Arsenic and Old Lace
Comedy/Farce By Joseph Kesserling
February 3-19

Directed by Rachael Lindley; Stage Manager: Leigh Wyatt Moore; Assistant Stage Manager: Wyatt Moore
Cast: Josh Bangle, Jon Doege, Elaine Erback, Fradonna Griffin, Rusty Harding, Karen Jordan, Julia Kendry, Budd Mahan, Ben Richardson, Dan Slay, Richard Stephens Jr., Richard Stephens, Sr., and Lloyd Webb

We meet the charming and innocent ladies who populate their cellar with the remains of socially and religiously "acceptable" roomers; the antics of their brother who thinks he is Teddy Roosevelt; and the activities of the other brother—these require no further description or amplification here.

Cast: Josh Bangle, Jon Doege, Karen Jordan, Fradonna Griffin, Elaine Erback, Rusty Harding, Julia Kendry, Budd Mahan, Dan Slay, Ben Richardson, Richard Stephens Jr., Richard Stephens Sr., and Lloyd Webb

Review for Arsenic and Old Lace


Death By Design
Comedy By Rob Urbanati
March 17-April 2

What happens when you mix the brilliant wit of Noel Coward with the intricate plotting of Agatha Christie? Edward Bennett, a playwright, and his wife Sorel Bennett, an actress, flee London and head to Cookham after a disastrous opening night. But various guests arrive unexpectedly – a conservative politician, a fiery socialist, a nearsighted ingénue, a zany modern dancer – each with a long-held secret. When one of the guests is murdered, it’s left to Bridgit, the feisty Irish maid with a macabre interest in homicide, to solve the crime.

Director: Rachael Lindley
Assistant Director/Stage Manager: Collin Miller
Cast: Elaine Erback, Hal Heath, Brittan Monroe, Gustavo Rodriguez, Richard Stephens, Jr., Blair Taylor, Patrick Vincent, and Glynda Welch

Review by Dean Lindsay, Associate Critic for John Garcia's THE COLUMN


Mama, the Musical
By Nancy S. Munger playwright and lyrics; Jennifer Scriggins Brummett, music; Adam Wright, arrangements

There is much joy when a child is born – and trepidation and fear. And then, the parent experiences the emotions of watching that child grow up, become independent, and leave home. A parent has such a huge effect on the child’s life – no matter how old the child! Through words and song, laughter and tears, Mama, the Musical explores the wonderful joys and the overwhelming sorrows of the mother/daughter relationship from both points of view – that of the parent and of the child.

Cast: Mira Are, Cori Andrew, Megan Bellinghausen, Debbie Deverich, Karen Jordan, Robin Liesenfelt, and Darla Meek


One Who Flew Over The Cuckoo's Nest
Dramatic ComedyBy Ken Kesey,Dale Wasserman
July 21-Aug 6
Audition Dates: Sunday July 23; 7-10 and Monday July 24; 7-10
Callbacks Tuesday July 25 at 7pm

A mordant, wickedly subversive parable set in a mental ward, the play chronicles the head-on collision between its hell-raising, life-affirming hero Randle Patrick McMurphy and the totalitarian rule of Nurse Ratched. McMurphy swaggers into the mental ward like a blast of fresh air and turns the place upside down, starting a gambling operation, smuggling in wine and women, and egging on the other patients to join him in open rebellion. But McMurphy's revolution against Nurse Ratched and everything she stands for quickly turns from sport to a fierce power struggle with shattering results.

Cast: Robert Banks, Jonathan Dickson, Raul G. Flores, Emory Lambert, Randle P. McMurphy: Budd Mahan, Kimmy Mauldin, Collin Miller, Kevin Paris, Audie Preston, Gustavo Rodriquez, Leonardo Rodriguez, Sara Schochler, Steven Shaw, Dan Slay, Kristi Smith, Richard Stephens Jr.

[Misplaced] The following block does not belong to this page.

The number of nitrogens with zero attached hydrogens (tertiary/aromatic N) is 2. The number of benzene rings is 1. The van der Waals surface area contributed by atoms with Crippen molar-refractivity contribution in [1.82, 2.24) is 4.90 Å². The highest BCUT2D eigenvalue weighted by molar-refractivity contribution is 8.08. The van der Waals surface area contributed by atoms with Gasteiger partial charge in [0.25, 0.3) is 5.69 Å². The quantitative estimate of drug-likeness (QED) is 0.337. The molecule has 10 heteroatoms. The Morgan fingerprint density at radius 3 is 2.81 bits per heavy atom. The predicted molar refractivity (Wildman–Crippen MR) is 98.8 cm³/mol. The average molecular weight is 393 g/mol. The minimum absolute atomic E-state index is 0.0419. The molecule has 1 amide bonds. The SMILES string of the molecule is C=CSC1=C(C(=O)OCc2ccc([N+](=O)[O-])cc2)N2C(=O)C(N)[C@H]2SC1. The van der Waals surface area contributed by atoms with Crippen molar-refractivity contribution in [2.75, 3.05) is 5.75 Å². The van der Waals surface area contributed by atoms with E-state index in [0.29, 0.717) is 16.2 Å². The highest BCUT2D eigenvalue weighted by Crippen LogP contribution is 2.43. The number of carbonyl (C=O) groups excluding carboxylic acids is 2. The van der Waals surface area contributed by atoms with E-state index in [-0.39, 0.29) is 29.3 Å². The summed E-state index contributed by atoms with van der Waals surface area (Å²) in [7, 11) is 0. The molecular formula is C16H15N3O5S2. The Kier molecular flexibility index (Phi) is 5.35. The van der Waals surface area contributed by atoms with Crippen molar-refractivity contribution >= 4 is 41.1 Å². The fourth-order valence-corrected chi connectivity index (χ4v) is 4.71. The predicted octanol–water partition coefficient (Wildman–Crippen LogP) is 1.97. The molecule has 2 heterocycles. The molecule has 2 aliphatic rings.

Chef Bromden Understudy: Floyd Harrison

Scott Hazard, Associate Critic for John Garcia's THE COLUMN review of One Flew Over The Cuckoo's Nest
Patron Review of One Flew Over The Cuckoo's Nest


Savannah Sipping Society
Comedy By Jones, Hope, Wooten
September 8-24

In this delightful, laugh-a-minute comedy, four unique Southern women, all needing to escape the sameness of their day-to-day routines, are drawn together by Fate—and an impromptu happy hour—and decide it’s high time to reclaim the enthusiasm for life they’ve lost through the years. Over the course of six months, filled with laughter, hilarious misadventures, and the occasional liquid refreshment, these middle-aged women successfully bond and find the confidence to jumpstart their new lives. Together, they discover lasting friendships and a renewed determination to live in the moment—and most importantly, realize it’s never too late to make new old friends.

Cast: Sue Goodner, Robin Liesenfelt, Robin Mead, and Blair Taylor

The Savannah Sipping Society review by Jeri Tellez, Associate Critic for John Garcia's THE COLUMN


Thriller By Patrick Hamiton
Oct 27-Nov 12

For the mere sake of adventure, danger, and the "fun of the thing," Wyndham Brandon persuades his weak-minded friend, Charles Granillo, to assist him in the murder of a fellow undergraduate, a perfectly harmless man named Ronald Raglan. They place the body in a wooden chest, and to add spice to their handiwork, invite a few acquaintances, including the dead youth's father, to a party, the chest with its gruesome contents serving as a supper table. The horror and tension are worked up gradually; thunder grows outside, the guests leave, and we see the reactions of the two murderers, watched closely by the suspecting lame poet, Rupert Cadell. Finally they break down under the strain and confess their guilt.

Cast: Joshua Bangle, Rusty Harding, Julia Kendry, Thomas McKee, Budd Mahan, Collin Miller, and Joe Porter

Rope review by Mildred Austin, Associate Critic for John Garcia's THE COLUMN